Influenza and pneumonia are among the top 10 leading causes of death in Canada. While most people can recover from the flu in 1-2 weeks, some cases can cause severe illness. Public Health estimates that each year, there are 12,200 Canadians hospitalized with flu, and approximately 3,500 deaths.
The best way to prevent infection is to get vaccinated.
Flu vaccine is recommended for anyone age 6 months and older.
Flu vaccination is more important than ever with the current COVID-19 pandemic.
Although the flu vaccine won’t protect you from the COVID-19 virus, it can help to keep people out of hospitals, reduce exposure risk, decrease unnecessary testing, and free up healthcare resources for severely ill patients.
Transmission and symptoms
Influenza transmission is by droplets and is spread through coughing or sneezing. Mucus and respiratory secretions can also cause the spread of the virus. Incubation period usually lasts 1-4 days, but influenza can be contagious before symptoms even start.
Symptoms can include a sudden onset of high fever, cough, and/or muscle aches and pains. Other common symptoms include headache, fatigue, loss of appetite, sore throat, cough, and/or runny nose.
Who is at high risk for influenza?
It is strongly recommended that flu vaccine be given to the following groups:
- Children younger than 5 years old
- Adults age 65 years and older
- Pregnant women at any gestational age
- Residents of nursing homes and other chronic care facilities
- Adults and children with the following chronic health conditions:
- Heart disease (Heart attack, congenital heart disease, congestive heart failure)
- Respiratory disease (Asthma, COPD, cystic fibrosis)
- Neurologic and neurodevelopment conditions
- Endocrine and metabolic disease (Diabetes, inherited metabolic disorders)
- Kidney disease
- Liver disease
- Blood disorders (Hemoglobinopathy, anemia, sickle cell)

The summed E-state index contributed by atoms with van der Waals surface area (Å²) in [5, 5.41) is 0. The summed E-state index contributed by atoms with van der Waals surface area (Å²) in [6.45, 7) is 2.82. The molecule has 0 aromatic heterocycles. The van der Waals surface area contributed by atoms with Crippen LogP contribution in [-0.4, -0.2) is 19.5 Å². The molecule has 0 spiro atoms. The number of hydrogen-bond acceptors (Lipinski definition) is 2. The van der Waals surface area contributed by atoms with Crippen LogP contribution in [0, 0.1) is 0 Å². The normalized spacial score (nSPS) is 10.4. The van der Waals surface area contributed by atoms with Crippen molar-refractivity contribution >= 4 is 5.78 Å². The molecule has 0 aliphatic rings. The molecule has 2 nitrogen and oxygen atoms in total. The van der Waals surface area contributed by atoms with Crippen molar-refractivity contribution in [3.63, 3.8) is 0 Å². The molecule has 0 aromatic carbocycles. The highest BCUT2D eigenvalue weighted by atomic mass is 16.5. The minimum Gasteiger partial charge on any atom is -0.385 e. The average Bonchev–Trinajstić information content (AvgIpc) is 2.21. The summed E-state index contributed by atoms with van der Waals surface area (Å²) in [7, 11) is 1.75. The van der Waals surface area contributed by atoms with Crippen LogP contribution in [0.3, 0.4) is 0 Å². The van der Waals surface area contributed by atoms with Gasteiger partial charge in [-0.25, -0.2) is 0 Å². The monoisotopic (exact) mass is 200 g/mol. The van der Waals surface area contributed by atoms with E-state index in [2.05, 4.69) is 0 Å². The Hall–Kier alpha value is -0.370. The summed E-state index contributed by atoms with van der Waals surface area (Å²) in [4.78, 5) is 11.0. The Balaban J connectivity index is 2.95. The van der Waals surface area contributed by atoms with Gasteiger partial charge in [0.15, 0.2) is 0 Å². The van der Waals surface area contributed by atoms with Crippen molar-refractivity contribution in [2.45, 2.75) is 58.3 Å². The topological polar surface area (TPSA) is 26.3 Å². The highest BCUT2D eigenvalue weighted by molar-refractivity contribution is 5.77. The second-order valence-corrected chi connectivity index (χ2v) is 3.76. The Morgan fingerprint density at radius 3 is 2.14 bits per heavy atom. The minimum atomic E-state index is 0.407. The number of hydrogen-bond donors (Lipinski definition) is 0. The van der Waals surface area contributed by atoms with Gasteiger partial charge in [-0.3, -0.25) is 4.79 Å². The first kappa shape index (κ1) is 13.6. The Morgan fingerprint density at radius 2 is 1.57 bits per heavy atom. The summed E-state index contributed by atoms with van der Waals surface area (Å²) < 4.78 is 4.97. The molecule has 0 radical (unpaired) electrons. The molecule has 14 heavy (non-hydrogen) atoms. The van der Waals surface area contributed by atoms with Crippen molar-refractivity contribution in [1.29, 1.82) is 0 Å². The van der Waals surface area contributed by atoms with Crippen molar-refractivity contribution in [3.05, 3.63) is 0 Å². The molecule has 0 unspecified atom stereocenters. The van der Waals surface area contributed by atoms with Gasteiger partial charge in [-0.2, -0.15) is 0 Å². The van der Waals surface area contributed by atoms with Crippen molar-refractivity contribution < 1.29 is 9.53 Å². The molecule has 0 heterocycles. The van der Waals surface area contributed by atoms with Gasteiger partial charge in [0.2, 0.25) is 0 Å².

- Morbid obesity (BMI greater than or equal to 40)
- Younger than 19 years old on long-term aspirin or salicylate medications
- American Indians and Alaska Natives
- Cancer and other immune compromising conditions (HIV or AIDS, current chemotherapy/radiation treatment, chronic corticosteroid treatment, other medications that suppress the immune system)
Please talk to your doctor if you might have had an allergic reaction to the flu vaccine in the past.
Even if you are low risk, getting flu vaccination may also protect the people around you. When a sufficient portion of the population has become immune to an infection, it reduces the likelihood of infection for people who lack immunity or who are unable to get the flu shot. This could protect vulnerable people, such as babies, frail elderly, and people with chronic health conditions.
Preventing bacterial pneumonia
The flu vaccine does not have any protection against bacterial pneumococcal disease. Pneumococcal bacteria can cause lung infection (pneumonia), bloodstream infection (bacteremia) and infection of the spinal cord or lining of the bran (meningitis). There are 2 vaccines available to help prevent pneumococcal infection:
These are recommended for all adults age 65 or older, and can potentially be given sooner if a patient has high risk conditions (such as chronic respiratory disease or immunocompromise). Talk to your doctor to see if these vaccines are right for you.
Universal precautions – Protect yourself and others from infectious diseases
It is important to remember that each of us can do our part by following public health guidelines to prevent the spread of contagious diseases.
- Hand washing – with soap and water for at least 20 seconds or use an alcohol based hand sanitizer if hand washing is not available
- Universal mask wearing – to cover your nose and mouth in public places
- Physical distancing – keeping 6 feet or 2 meters distance from others
- Disinfecting commonly touched surfaces regularly
- Staying home if you are sick, except to get medical care
2020 Flu Clinic Days
Saturday, October 31
Saturday, November 7
Please call 905-605-4744 to book a flu vaccination appointment.
- Centers for Disease Control and Prevention
- Government of Canada Influenza: For Health professionals
- Public Health Ontario
- Canadian Immunization Guide Chapter on Influenza and Statement on Seasonal Influenza Vaccine